The entrance is only 2 bees wide on this nuc. Obviously they couldn't defend it. I will put a robbing screen on it when I open it up again. It stormed last night and it will probably rain again today. I would be surprised if the robbing started last night with the storms. Those robbers must go by the motto "The early bird gets the honey" and started this morning. With all the rain we have had the clover is still blooming here so its not like the dearth has started yet.

So how would one go about feeding a nuc that is started this time of year to prevent robbing? Or do I even need to feed them?
 

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I'm not sure they couldn't defend it, they did not know they should defend it. At less than 2 days the robbers are still sisters. They still smell the same. Subjectively, a frame from 2 different hives works a little better. At least half the bees are not from the same hive as the robbers.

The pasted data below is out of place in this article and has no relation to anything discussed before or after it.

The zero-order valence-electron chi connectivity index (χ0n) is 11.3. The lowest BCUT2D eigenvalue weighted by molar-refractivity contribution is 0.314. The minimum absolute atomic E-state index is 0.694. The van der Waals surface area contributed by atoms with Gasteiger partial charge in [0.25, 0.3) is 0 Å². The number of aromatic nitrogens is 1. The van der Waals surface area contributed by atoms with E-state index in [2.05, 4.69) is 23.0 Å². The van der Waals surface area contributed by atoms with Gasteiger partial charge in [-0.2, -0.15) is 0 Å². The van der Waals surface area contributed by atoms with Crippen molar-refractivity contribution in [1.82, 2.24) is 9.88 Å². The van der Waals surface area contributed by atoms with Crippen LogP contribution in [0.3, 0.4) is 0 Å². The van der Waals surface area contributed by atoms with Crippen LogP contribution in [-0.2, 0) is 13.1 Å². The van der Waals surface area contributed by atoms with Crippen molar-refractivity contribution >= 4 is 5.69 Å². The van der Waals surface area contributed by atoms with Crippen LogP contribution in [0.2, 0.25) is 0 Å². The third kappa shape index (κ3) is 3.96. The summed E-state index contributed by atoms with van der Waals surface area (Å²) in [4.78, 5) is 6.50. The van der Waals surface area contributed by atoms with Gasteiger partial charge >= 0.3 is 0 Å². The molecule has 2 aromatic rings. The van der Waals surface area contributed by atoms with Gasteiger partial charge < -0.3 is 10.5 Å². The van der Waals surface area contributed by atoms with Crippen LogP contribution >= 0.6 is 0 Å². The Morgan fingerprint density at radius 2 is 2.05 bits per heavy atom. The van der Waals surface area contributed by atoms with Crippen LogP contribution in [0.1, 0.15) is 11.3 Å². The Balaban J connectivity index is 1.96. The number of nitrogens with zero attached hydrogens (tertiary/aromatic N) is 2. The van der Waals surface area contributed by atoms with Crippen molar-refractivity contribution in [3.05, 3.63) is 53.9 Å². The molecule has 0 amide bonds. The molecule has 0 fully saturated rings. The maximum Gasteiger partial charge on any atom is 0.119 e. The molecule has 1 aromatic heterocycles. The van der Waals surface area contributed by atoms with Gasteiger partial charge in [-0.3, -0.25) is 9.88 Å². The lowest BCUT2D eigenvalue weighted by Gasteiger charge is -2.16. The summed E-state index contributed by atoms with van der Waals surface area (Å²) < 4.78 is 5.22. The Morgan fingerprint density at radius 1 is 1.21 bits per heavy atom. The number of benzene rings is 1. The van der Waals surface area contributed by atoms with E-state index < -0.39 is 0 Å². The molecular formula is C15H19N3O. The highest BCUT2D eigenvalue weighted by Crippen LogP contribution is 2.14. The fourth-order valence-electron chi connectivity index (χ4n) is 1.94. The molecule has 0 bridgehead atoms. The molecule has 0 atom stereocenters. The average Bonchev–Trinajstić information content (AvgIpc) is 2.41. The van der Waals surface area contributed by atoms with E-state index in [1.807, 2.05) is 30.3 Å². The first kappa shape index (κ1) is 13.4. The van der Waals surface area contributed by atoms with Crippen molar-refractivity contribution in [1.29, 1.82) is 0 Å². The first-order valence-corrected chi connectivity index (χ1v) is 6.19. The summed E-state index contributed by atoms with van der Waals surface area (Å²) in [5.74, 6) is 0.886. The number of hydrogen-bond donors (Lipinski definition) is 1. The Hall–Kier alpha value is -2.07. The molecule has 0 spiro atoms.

You might have been better off to move a strong hive and leave the nuc at the old location, fill it full of tough old field bees.
 

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Discussion Starter #5
Well that would make sense. I didn't see any signs of them fighting and there were no dead bees. How long should I leave it closed off? There are screened vent holes in the bottom so airflow shouldn't be a problem. Also there had to be several hundred robbers in the nuc when I closed it off. Any chance they will just become part of the hive if I leave it closed for 2-3 days?
 

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It can be difficult to stop robbing once it starts on new splits. The key is don't let it start. The robbers will smell syrup and open honey cells. Don't spill any syrup in the beeyard. Feed them only as much as they will take in a night, and feed them in the evening just before sunset. Install a robbing screen and move the split to a different yard .

Usually once they are established for a week or two they get it together and defend. Keep the robbing screens in place. You can boost it with a frame of brood and bees before moving.
 

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Discussion Starter #7